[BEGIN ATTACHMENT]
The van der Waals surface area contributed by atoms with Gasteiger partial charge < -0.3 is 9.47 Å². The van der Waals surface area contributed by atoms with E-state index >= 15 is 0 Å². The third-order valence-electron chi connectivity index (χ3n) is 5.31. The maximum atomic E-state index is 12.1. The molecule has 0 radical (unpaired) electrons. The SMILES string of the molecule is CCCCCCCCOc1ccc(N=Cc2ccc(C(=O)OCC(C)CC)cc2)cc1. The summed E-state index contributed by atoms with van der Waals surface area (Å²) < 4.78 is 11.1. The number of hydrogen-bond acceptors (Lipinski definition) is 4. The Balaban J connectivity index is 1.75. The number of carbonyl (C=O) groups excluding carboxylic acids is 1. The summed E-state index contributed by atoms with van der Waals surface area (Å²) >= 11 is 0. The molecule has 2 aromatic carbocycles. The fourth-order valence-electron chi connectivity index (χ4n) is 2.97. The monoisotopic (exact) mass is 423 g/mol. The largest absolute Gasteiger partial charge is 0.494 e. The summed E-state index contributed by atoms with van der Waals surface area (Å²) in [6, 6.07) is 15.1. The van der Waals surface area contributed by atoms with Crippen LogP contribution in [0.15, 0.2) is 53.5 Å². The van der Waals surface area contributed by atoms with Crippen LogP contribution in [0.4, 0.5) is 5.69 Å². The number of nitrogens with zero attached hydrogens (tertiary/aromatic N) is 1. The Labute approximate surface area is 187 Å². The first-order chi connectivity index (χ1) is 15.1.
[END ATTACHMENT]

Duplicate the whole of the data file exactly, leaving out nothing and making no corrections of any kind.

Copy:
The van der Waals surface area contributed by atoms with Gasteiger partial charge < -0.3 is 9.47 Å². The van der Waals surface area contributed by atoms with E-state index >= 15 is 0 Å². The third-order valence-electron chi connectivity index (χ3n) is 5.31. The maximum atomic E-state index is 12.1. The molecule has 0 radical (unpaired) electrons. The SMILES string of the molecule is CCCCCCCCOc1ccc(N=Cc2ccc(C(=O)OCC(C)CC)cc2)cc1. The summed E-state index contributed by atoms with van der Waals surface area (Å²) < 4.78 is 11.1. The number of hydrogen-bond acceptors (Lipinski definition) is 4. The Balaban J connectivity index is 1.75. The number of carbonyl (C=O) groups excluding carboxylic acids is 1. The summed E-state index contributed by atoms with van der Waals surface area (Å²) >= 11 is 0. The molecule has 2 aromatic carbocycles. The fourth-order valence-electron chi connectivity index (χ4n) is 2.97. The monoisotopic (exact) mass is 423 g/mol. The largest absolute Gasteiger partial charge is 0.494 e. The summed E-state index contributed by atoms with van der Waals surface area (Å²) in [6, 6.07) is 15.1. The van der Waals surface area contributed by atoms with Crippen LogP contribution in [0.15, 0.2) is 53.5 Å². The van der Waals surface area contributed by atoms with Crippen LogP contribution in [0.4, 0.5) is 5.69 Å². The number of nitrogens with zero attached hydrogens (tertiary/aromatic N) is 1. The Labute approximate surface area is 187 Å². The first-order chi connectivity index (χ1) is 15.1.